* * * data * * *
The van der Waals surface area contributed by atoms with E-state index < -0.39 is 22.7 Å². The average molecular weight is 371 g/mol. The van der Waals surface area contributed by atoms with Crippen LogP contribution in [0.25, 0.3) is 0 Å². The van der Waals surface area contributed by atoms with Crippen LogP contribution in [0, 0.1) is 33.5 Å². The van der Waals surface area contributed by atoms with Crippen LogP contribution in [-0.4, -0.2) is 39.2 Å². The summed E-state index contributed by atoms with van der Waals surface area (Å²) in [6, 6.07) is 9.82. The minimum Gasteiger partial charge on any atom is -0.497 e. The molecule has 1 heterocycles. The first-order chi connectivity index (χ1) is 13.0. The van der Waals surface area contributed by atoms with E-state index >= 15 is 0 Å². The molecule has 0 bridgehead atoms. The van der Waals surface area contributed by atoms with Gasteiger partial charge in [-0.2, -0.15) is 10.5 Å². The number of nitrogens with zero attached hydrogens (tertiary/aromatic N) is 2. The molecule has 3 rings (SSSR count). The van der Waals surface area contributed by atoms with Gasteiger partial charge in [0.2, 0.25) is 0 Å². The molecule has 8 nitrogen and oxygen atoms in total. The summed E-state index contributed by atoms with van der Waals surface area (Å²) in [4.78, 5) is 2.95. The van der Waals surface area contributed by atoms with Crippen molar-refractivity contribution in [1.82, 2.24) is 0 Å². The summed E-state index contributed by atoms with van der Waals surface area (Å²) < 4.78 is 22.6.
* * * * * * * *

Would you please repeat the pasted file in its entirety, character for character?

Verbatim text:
The van der Waals surface area contributed by atoms with E-state index < -0.39 is 22.7 Å². The average molecular weight is 371 g/mol. The van der Waals surface area contributed by atoms with Crippen LogP contribution in [0.25, 0.3) is 0 Å². The van der Waals surface area contributed by atoms with Crippen LogP contribution in [0, 0.1) is 33.5 Å². The van der Waals surface area contributed by atoms with Crippen LogP contribution in [-0.4, -0.2) is 39.2 Å². The summed E-state index contributed by atoms with van der Waals surface area (Å²) in [6, 6.07) is 9.82. The minimum Gasteiger partial charge on any atom is -0.497 e. The molecule has 1 heterocycles. The first-order chi connectivity index (χ1) is 13.0. The van der Waals surface area contributed by atoms with E-state index >= 15 is 0 Å². The molecule has 0 bridgehead atoms. The van der Waals surface area contributed by atoms with Gasteiger partial charge in [-0.2, -0.15) is 10.5 Å². The number of nitrogens with zero attached hydrogens (tertiary/aromatic N) is 2. The molecule has 3 rings (SSSR count). The van der Waals surface area contributed by atoms with Gasteiger partial charge in [0.2, 0.25) is 0 Å². The molecule has 8 nitrogen and oxygen atoms in total. The summed E-state index contributed by atoms with van der Waals surface area (Å²) in [4.78, 5) is 2.95. The van der Waals surface area contributed by atoms with Crippen molar-refractivity contribution in [1.82, 2.24) is 0 Å². The summed E-state index contributed by atoms with van der Waals surface area (Å²) < 4.78 is 22.6.